Cyan Ti Bottom bracket

As far as the pump goes I saw a few in action at a race and I really like the design. They offer 4 different pump designs all with a lifetime warranty. I opted for the simplest/strongest design called the Power Pump Ultra or PPU which was a aluminum barrel with out a pressure gauge. It comes in a 175mm length and has a weight of 127.8g, 9.8 grams above the claimed of 118g. They have a switch that allows you to choose to pump for volume or pressure. So when you first stick the new tube in turn the dial to volume to get the east work done fast and when the pumping gets tough turn the dial to pressure for easier pumping. Pretty crafty eh? I let you know how both really work in the real world a few months from now.

Power Pump Ultra Pump

Sunday, May 18, 2008

Mounring Commute

Ohio weather is really pretty lame. Since I got back three weeks ago it has rained almost every day. I have gotten very little riding in other than commuting to work. So here are some more fixed commuting pics.

Nice brakes
Road Kill... I removed seven dead critters from the road on the way to work Saturday. People have no regard for life. I was fortunate enough to see this guy do the panic dance under a Chevy S-10 and get hit by the underside of the truck. The fucker didn't even slow down, people make me sick. He was dead when I got to him and his teeth made this wonderful scraping noise on the chip and seal as I dragged him off the road.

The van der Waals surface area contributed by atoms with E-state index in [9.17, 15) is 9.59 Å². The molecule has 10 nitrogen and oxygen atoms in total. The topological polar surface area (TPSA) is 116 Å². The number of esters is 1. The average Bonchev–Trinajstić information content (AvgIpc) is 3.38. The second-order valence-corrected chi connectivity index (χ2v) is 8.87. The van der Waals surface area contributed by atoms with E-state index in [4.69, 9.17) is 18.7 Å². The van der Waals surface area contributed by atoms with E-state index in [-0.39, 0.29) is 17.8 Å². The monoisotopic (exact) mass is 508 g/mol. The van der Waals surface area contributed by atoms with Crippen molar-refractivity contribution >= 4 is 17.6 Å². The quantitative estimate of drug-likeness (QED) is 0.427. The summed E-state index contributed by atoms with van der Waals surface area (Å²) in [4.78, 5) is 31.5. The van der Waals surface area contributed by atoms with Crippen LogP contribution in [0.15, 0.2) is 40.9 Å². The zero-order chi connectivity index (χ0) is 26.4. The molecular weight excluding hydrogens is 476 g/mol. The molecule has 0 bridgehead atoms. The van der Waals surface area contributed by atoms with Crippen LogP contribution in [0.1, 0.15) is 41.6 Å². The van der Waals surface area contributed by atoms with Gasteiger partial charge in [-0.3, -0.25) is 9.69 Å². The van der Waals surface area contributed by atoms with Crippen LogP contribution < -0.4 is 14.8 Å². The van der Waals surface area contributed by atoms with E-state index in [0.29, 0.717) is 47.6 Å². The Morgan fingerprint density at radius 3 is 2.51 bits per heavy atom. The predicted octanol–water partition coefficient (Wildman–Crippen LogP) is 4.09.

This guy was spraying some kind of weed killer on this to be field and the wind was carrying the poison all the way to the road. What kind of dip shit thinks its ok to spray any chemical on a windy day. I tried to hold my breath for the 200 feet of field that was being sprayed..
Got me a big pick-um-up-truck, it gets 10 miles to the gallon. I love high gas prices.

Sunday, May 11, 2008

New Whip

A week ago I sent in my employee purchase to Trek Bicycles for a new Gary Fisher Paragon. I had been planning to go with a Superfly but since their release somewhere around January they have been on backorder (super popular??) and now they are labeled as sold out until mid August(will probably see another long backorder). So because of the long wait I pulled the trigger on a Paragon which I am very happy with. It was delivered to the shop on Tuesday and was immediately stripped of all its parts and built up with all my parts off my old X-Cal. The frame, fork and headset are essentially the only parts I`m keeping which by the way all came in at their claimed weight leaving me with a bike that is 132 grams more than my old one leaving it at 21.51 lbs...Which I`m ok with at the moment.